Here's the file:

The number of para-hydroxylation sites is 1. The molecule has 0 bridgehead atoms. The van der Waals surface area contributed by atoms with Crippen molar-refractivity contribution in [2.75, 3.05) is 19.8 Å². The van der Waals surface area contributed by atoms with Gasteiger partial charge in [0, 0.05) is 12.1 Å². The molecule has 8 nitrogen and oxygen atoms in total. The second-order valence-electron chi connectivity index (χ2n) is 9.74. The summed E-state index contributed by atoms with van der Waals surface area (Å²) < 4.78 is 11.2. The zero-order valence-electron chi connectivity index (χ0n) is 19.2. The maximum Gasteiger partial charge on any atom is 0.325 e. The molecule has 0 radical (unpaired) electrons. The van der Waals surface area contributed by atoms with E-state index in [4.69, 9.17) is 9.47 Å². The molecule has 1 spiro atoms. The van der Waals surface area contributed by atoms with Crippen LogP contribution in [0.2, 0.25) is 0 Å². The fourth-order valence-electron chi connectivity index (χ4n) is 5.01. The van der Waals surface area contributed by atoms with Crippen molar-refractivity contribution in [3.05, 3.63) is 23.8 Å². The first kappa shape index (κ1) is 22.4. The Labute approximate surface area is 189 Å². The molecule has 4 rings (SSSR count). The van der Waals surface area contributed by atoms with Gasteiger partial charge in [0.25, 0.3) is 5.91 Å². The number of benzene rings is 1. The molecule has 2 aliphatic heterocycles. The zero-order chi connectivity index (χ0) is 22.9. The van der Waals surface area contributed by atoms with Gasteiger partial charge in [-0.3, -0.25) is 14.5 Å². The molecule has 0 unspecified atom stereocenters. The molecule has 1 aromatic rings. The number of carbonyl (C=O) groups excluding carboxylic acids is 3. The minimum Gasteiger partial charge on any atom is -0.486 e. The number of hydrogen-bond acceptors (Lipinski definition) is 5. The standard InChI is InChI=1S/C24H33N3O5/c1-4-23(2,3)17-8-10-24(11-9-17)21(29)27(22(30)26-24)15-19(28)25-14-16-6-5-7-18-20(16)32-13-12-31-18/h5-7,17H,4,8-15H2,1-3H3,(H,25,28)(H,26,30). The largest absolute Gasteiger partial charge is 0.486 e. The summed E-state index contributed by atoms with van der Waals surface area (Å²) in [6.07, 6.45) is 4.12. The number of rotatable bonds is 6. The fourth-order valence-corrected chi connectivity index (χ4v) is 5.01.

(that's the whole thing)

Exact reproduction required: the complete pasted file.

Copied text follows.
The number of para-hydroxylation sites is 1. The molecule has 0 bridgehead atoms. The van der Waals surface area contributed by atoms with Crippen molar-refractivity contribution in [2.75, 3.05) is 19.8 Å². The van der Waals surface area contributed by atoms with Gasteiger partial charge in [0, 0.05) is 12.1 Å². The molecule has 8 nitrogen and oxygen atoms in total. The second-order valence-electron chi connectivity index (χ2n) is 9.74. The summed E-state index contributed by atoms with van der Waals surface area (Å²) < 4.78 is 11.2. The zero-order valence-electron chi connectivity index (χ0n) is 19.2. The maximum Gasteiger partial charge on any atom is 0.325 e. The molecule has 0 radical (unpaired) electrons. The van der Waals surface area contributed by atoms with E-state index in [4.69, 9.17) is 9.47 Å². The molecule has 1 spiro atoms. The van der Waals surface area contributed by atoms with Crippen LogP contribution in [0.2, 0.25) is 0 Å². The fourth-order valence-electron chi connectivity index (χ4n) is 5.01. The van der Waals surface area contributed by atoms with Crippen molar-refractivity contribution in [3.05, 3.63) is 23.8 Å². The first kappa shape index (κ1) is 22.4. The Labute approximate surface area is 189 Å². The molecule has 4 rings (SSSR count). The van der Waals surface area contributed by atoms with Gasteiger partial charge in [0.25, 0.3) is 5.91 Å². The number of benzene rings is 1. The molecule has 2 aliphatic heterocycles. The zero-order chi connectivity index (χ0) is 22.9. The van der Waals surface area contributed by atoms with Gasteiger partial charge in [-0.3, -0.25) is 14.5 Å². The molecule has 0 unspecified atom stereocenters. The molecule has 1 aromatic rings. The number of carbonyl (C=O) groups excluding carboxylic acids is 3. The minimum Gasteiger partial charge on any atom is -0.486 e. The number of hydrogen-bond acceptors (Lipinski definition) is 5. The standard InChI is InChI=1S/C24H33N3O5/c1-4-23(2,3)17-8-10-24(11-9-17)21(29)27(22(30)26-24)15-19(28)25-14-16-6-5-7-18-20(16)32-13-12-31-18/h5-7,17H,4,8-15H2,1-3H3,(H,25,28)(H,26,30). The largest absolute Gasteiger partial charge is 0.486 e. The summed E-state index contributed by atoms with van der Waals surface area (Å²) in [6.07, 6.45) is 4.12. The number of rotatable bonds is 6. The fourth-order valence-corrected chi connectivity index (χ4v) is 5.01.